When you manufacture a specialised product, one of the biggest challenges lies in ensuring the end-user recognises the technical advantages of the same. This is especially true when there are cheaper substitutes that compare with your product visually, implying the end-user might have doubts on whether you are selling him anything special, or whether you are simply charging a premium over something commoditised.
Expanded PTFE (ePTFE) Tapes are one of the most specialised variants of PTFE. Their uses go from simple gasket applications, all the way to intricate membranes for use in high-end filtration and medical membranes. However, the similarity between ePTFE Tapes and Thread Sealant Tapes (also called: Plumber’s Tape), can sometimes confuse clients, who might question whether they are not one and the same.
Thread Sealant PTFE Tape is a highly commoditized PTFE tape that is cheaply available in nearly any hardware store. As its name suggests, it is mainly used in plumbing, where it is wrapped around the threads of a pipe, before a mating pipe is tightened over it. The ability of the tape to easily take the shape of the existing threads means that it creates a tight fit, thereby preventing water leakage. Plumber’s Tape is a highly useful material in its designated application. However, it has grave limitations when compared with expanded PTFE (ePTFE) Tape.
Differences in Production
There exist many key differences in the production process. Thread Sealant Tape is made by extruding a bead of PTFE, which is then passed through various calendaring, slitting and spooling operations. The end result is an unsintered PTFE tape with a thickness of ~0.075mm (75µm). Sintering is the process by which PTFE is cured at high temperatures to let it attain its final properties. Unsintered PTFE tape is basically still ‘raw material’ which has been drawn and flattened into a tape form.
Expanded PTFE (ePTFE) Tape is also made by first extruding the tape. However, this tape is then put through a drying process, after which it is passed through a stretching machine at elevated temperatures. The stretching process needs to be CNC controlled in order to ensure the stretch rate, speed and temperature are maintained as per strict parameters. The resulting tape would usually have a thickness ranging from 0.25mm to 15mm
The fact that Thread Sealant Tape is calendared, unsintered tape, while ePTFE Tape goes through a stretching and heating process is the reason the tapes exhibit such different properties. In truth, the rapid speed at which ePTFE tape is stretched and heated means that it too is not what one might call ‘fully sintered’. However, the stretching process intentionally does not cure the PTFE above its melting point in order to ensure that certain properties are preserved.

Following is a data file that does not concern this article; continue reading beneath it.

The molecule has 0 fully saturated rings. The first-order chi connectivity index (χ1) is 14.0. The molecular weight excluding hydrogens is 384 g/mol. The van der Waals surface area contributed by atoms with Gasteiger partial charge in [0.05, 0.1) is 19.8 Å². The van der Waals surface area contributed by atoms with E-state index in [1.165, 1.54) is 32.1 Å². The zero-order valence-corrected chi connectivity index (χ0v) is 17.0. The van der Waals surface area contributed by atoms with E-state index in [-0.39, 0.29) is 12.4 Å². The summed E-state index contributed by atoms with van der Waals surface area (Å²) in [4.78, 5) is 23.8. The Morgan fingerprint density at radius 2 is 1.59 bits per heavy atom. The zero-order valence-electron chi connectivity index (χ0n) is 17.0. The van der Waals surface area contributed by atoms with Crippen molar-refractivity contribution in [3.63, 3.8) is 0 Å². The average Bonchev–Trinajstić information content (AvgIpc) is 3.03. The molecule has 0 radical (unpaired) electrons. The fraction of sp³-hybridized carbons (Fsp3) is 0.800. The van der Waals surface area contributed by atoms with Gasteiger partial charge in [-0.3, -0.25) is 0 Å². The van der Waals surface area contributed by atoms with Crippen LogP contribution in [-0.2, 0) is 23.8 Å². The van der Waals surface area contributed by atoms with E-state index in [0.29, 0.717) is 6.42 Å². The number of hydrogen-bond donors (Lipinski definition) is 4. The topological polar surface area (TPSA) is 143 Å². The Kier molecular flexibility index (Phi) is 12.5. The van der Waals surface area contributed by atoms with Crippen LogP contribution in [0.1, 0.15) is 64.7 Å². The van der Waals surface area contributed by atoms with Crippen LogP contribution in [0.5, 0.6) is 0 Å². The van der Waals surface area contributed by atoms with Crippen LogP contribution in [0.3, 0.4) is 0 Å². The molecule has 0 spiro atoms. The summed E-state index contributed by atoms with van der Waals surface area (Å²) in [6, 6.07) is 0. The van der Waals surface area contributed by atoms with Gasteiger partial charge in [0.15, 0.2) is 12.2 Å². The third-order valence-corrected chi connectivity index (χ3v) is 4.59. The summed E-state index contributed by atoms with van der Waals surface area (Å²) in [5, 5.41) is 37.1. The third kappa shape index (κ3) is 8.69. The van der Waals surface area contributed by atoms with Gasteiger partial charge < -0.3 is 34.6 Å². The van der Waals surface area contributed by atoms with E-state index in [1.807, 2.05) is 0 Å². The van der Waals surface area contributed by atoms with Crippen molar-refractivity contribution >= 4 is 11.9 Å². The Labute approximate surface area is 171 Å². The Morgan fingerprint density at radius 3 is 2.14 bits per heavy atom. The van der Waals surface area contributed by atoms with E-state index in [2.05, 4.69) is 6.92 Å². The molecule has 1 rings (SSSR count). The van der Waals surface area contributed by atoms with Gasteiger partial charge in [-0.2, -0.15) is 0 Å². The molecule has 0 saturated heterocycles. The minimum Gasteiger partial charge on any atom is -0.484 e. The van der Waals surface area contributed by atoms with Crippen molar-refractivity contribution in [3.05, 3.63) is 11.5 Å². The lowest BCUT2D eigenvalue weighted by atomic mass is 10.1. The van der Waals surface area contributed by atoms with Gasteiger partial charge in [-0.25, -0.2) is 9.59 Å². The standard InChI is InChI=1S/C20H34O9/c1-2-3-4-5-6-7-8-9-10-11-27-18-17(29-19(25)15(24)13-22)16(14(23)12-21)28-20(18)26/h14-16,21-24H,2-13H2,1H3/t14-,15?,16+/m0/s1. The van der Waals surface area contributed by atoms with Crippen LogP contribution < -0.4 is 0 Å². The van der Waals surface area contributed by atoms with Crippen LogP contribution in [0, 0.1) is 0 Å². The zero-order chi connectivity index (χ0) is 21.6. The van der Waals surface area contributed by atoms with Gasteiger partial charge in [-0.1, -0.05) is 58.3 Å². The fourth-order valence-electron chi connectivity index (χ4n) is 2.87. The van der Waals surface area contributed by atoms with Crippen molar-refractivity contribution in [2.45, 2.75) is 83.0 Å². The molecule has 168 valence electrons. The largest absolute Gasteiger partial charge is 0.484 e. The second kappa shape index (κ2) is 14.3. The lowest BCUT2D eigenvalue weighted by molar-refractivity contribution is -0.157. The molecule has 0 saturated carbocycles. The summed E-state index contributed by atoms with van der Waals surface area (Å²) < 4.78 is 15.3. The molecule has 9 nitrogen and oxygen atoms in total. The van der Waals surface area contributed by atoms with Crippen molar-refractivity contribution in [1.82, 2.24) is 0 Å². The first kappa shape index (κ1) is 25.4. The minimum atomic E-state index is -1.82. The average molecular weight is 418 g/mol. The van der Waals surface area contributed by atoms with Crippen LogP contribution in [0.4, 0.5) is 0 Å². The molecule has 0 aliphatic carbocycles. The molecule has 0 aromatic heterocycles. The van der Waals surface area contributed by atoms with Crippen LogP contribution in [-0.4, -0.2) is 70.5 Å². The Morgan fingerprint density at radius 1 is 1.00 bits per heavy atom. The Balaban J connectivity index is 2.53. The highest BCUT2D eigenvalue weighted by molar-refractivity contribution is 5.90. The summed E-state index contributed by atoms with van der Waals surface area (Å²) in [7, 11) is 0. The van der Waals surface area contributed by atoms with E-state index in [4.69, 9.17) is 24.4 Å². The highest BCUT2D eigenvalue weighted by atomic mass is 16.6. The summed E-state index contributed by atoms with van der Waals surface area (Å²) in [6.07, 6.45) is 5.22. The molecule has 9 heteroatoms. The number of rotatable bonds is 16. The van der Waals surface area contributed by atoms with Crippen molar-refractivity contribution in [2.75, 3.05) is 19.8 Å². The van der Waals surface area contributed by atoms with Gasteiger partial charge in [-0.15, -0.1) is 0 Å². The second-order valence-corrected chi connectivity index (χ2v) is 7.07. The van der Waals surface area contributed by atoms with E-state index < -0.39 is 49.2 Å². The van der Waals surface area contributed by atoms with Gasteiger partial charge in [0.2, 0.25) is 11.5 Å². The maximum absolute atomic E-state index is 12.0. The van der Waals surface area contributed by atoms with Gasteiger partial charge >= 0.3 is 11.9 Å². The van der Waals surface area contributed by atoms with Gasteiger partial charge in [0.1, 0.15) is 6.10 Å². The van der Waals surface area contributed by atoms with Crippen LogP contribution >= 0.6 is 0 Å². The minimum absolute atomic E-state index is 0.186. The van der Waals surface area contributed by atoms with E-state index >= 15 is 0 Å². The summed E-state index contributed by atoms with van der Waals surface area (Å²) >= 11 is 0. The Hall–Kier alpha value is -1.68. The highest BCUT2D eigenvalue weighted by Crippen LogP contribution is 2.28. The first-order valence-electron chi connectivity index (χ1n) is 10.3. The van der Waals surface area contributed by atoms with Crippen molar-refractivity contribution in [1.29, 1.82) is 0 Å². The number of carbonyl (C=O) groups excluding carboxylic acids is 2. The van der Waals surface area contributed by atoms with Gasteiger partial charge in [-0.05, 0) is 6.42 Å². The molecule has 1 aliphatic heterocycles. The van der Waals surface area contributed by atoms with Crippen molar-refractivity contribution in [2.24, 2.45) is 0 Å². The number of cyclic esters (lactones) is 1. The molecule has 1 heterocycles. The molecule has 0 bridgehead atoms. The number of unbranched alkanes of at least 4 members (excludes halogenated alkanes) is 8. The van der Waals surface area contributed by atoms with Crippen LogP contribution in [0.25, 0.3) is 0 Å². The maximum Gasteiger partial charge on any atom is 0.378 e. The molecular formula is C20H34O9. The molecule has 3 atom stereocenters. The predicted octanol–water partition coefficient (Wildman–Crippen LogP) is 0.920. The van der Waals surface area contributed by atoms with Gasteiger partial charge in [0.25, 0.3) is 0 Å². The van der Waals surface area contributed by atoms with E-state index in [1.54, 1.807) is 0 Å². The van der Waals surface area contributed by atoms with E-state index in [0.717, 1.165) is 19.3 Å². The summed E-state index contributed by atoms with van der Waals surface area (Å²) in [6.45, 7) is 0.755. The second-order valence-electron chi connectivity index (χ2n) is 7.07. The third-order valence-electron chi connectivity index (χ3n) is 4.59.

Differences in End Properties
As mentioned above, the key purpose of Plumber’s Tape (PTFE thread seal tape) is to seal leaks in piping. The unsintered PTFE material is soft and easily takes the shape of the threads that it is wrapped around.
In contrast, ePTFE Tapes exhibit a range of properties, in addition to sealing, which make them vital across a number of industries. To start with, as a sealing material, ePTFE is used in areas where you not only require a seal, but where the seal needs to be capable of taking high pressures (up to 100Bar), high temperatures (up to 250°C), and be resistant to a range of corrosive chemicals. Trying to use simple Thread Sealant Tape in such demanding environments will cause the tape to degrade almost instantly, as it lacks the mechanical strength to withstand the same.
Expanded PTFE (ePTFE) also has high dielectric properties. The tape can resist immense levels of voltage and is used in high-end cable wrapping to improve efficiency and insulation. Again, some cable manufacturers do try to use Thread Sealant Tape to wrap around cables, after which the cables are sintered in order to fuse the tape. However, the resulting cable has a much lower insulative capacity and may tend to fail in higher intensity applications.
Finally, expanded PTFE (ePTFE) exhibits micro porosity. The calendering process used in making Thread Sealant Tapes ensures that there are no pores in the material. However, because ePTFE is stretched under high temperatures, it attains a level of porosity. Most notably, ePTFE exhibits hydrophobic and oleophobic properties, meaning it repels water and oil respectively. At the same time, the material will allow the passage of vapours. This unique characteristic makes it an invaluable material in venting and filtration applications. It also allows ePTFE Membranes to find use as grafts and stents for use in the medical industry.
The combination of these properties ensures that ePTFE is demanded not only in fluid sealing systems, but in filtration, medical, heavy electricals, chemical plants and even aerospace applications.
When you consider the above points, it is easy to see that ePTFE Tape and Thread Sealant tapes are worlds apart in terms of their effectiveness and their breadth of application. Nonetheless, it should be noted that many applications are basic enough that using Thread Sealant Tapes might suffice. Commercially speaking, ePTFE would cost many multiples of what a simple Thread Sealant Tape costs. Hence, the decision to use ePTFE rests on the end application itself and on whether the required properties of the material need to extend to as high as what expanded PTFE offers.